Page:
The feedback is don't talk down to them, the book needs to sound intelligent. Characters they can identify with, so a main character a little bit older than your target market is good. Like nine year old girls used to be the buyers of the UK magazine Just 17. They like the work descriptive, but the language more simple than you would use in an adult book. 40,000 words is about right but the Harry Potter and Eragon generations can take books that are longer, however publishers are unlikely to accept much more than 40,000ish for a first time writer. Find yourself some target readers that will help you, I found two on line, two in real life and a librarian that works with that age group. I am going to ask at the local library for a couple of others. Mine have been invaluable knowing what should be in my book and what needs to come out.
     
  7. rainy
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    rainy Senior Member

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    The age old advice: read books similar to what you want to write, and note how the description, dialogue, relationships, etc is handled.

    Is the dialogue tagged more often?
    Does dialogue tags use more adverbs?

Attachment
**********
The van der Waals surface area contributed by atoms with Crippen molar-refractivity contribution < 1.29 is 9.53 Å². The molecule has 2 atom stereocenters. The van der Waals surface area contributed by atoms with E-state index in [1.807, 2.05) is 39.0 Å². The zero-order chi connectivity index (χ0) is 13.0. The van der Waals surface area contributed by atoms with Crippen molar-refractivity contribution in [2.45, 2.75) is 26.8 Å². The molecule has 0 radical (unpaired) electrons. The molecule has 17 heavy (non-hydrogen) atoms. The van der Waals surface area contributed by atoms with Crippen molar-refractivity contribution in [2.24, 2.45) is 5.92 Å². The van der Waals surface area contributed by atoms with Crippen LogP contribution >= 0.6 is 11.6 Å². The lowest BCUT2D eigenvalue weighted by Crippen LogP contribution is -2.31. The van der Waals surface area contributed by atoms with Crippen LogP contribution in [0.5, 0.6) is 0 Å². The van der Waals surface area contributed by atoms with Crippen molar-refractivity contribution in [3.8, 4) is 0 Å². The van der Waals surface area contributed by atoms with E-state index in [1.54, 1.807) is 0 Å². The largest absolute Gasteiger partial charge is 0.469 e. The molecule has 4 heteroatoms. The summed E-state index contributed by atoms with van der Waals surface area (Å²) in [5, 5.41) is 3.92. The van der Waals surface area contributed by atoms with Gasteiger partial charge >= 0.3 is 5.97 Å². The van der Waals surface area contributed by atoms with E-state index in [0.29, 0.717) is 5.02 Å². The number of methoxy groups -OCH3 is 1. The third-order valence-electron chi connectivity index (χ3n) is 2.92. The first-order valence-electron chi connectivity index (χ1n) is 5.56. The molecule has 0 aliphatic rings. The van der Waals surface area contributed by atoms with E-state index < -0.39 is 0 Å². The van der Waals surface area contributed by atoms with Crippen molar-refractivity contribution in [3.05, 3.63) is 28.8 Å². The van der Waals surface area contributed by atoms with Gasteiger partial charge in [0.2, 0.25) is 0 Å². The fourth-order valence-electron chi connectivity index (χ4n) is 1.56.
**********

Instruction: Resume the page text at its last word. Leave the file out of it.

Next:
Are descriptions longer?
    Do char descriptions focus on different aspects than adult writing?
    How deep do relationships go? This includes bf/gf, friends, parents-child, etc.

    Naturally, don't copy it -- but learn from it.

    I don't read that group often, and never write it, so these are just things that come to mind.
     
  8. w176
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    w176 Contributing Member Contributor

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    See to get to know some people who is that age and that kind of reader.
     
  9. miss_darcy
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    miss_darcy Member

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    Thanks everyone for all the advice! :)
     
  10. mammamaia
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    mammamaia nit-picker-in-chief Contributor

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    what sells books to the YA market, aside from the publisher's advertising hype, is first of all, the title... then the cover art [which depends in part on the title and plot, though is not always completely relevant] and after that, the plot blurb [which will depend on the plot/storyline you write]...

    so i, for one, don't think you're putting the cart before the horse, but are wise to consider all of the elements that go into making a book a bestseller, before you start off in a direction that may not be conducive to getting you to your goal...

    love and hugs, maia
     
  11. miss_darcy
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    miss_darcy Member

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    Thank you! That's what I thought too. I figured if I kept my audience in mind while I'm writing it, it would be that much easier to market for that audience. :)